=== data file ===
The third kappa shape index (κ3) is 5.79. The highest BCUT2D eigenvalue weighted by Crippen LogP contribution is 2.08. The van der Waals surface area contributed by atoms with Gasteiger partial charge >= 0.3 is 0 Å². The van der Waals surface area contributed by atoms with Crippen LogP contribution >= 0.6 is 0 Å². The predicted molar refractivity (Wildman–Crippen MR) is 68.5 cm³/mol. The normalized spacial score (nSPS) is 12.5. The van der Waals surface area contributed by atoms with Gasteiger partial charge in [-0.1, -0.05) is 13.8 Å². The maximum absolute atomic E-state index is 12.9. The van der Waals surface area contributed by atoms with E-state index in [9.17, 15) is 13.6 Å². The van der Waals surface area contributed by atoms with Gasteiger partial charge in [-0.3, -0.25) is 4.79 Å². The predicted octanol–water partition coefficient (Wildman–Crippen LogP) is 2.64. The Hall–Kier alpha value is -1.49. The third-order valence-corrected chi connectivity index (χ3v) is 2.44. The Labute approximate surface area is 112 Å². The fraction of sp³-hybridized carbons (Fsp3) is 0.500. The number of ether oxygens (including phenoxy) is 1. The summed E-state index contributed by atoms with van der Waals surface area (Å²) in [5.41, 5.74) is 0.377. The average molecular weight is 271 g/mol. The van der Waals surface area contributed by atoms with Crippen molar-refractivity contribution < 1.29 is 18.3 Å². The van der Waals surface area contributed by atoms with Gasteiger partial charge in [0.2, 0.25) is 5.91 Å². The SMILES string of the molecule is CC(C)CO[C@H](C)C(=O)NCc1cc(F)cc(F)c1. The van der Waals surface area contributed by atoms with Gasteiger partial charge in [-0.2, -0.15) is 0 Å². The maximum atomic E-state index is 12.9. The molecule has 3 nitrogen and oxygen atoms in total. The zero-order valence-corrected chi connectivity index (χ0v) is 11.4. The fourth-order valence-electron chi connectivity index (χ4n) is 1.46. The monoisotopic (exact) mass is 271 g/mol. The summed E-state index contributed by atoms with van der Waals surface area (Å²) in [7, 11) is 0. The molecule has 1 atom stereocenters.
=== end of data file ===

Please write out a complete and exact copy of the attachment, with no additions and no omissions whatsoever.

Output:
The third kappa shape index (κ3) is 5.79. The highest BCUT2D eigenvalue weighted by Crippen LogP contribution is 2.08. The van der Waals surface area contributed by atoms with Gasteiger partial charge >= 0.3 is 0 Å². The van der Waals surface area contributed by atoms with Crippen LogP contribution >= 0.6 is 0 Å². The predicted molar refractivity (Wildman–Crippen MR) is 68.5 cm³/mol. The normalized spacial score (nSPS) is 12.5. The van der Waals surface area contributed by atoms with Gasteiger partial charge in [-0.1, -0.05) is 13.8 Å². The maximum absolute atomic E-state index is 12.9. The van der Waals surface area contributed by atoms with E-state index in [9.17, 15) is 13.6 Å². The van der Waals surface area contributed by atoms with Gasteiger partial charge in [-0.3, -0.25) is 4.79 Å². The predicted octanol–water partition coefficient (Wildman–Crippen LogP) is 2.64. The Hall–Kier alpha value is -1.49. The third-order valence-corrected chi connectivity index (χ3v) is 2.44. The Labute approximate surface area is 112 Å². The fraction of sp³-hybridized carbons (Fsp3) is 0.500. The number of ether oxygens (including phenoxy) is 1. The summed E-state index contributed by atoms with van der Waals surface area (Å²) in [5.41, 5.74) is 0.377. The average molecular weight is 271 g/mol. The van der Waals surface area contributed by atoms with Crippen molar-refractivity contribution < 1.29 is 18.3 Å². The van der Waals surface area contributed by atoms with Gasteiger partial charge in [0.2, 0.25) is 5.91 Å². The SMILES string of the molecule is CC(C)CO[C@H](C)C(=O)NCc1cc(F)cc(F)c1. The van der Waals surface area contributed by atoms with Gasteiger partial charge in [-0.2, -0.15) is 0 Å². The maximum atomic E-state index is 12.9. The molecule has 3 nitrogen and oxygen atoms in total. The zero-order valence-corrected chi connectivity index (χ0v) is 11.4. The fourth-order valence-electron chi connectivity index (χ4n) is 1.46. The monoisotopic (exact) mass is 271 g/mol. The summed E-state index contributed by atoms with van der Waals surface area (Å²) in [7, 11) is 0. The molecule has 1 atom stereocenters.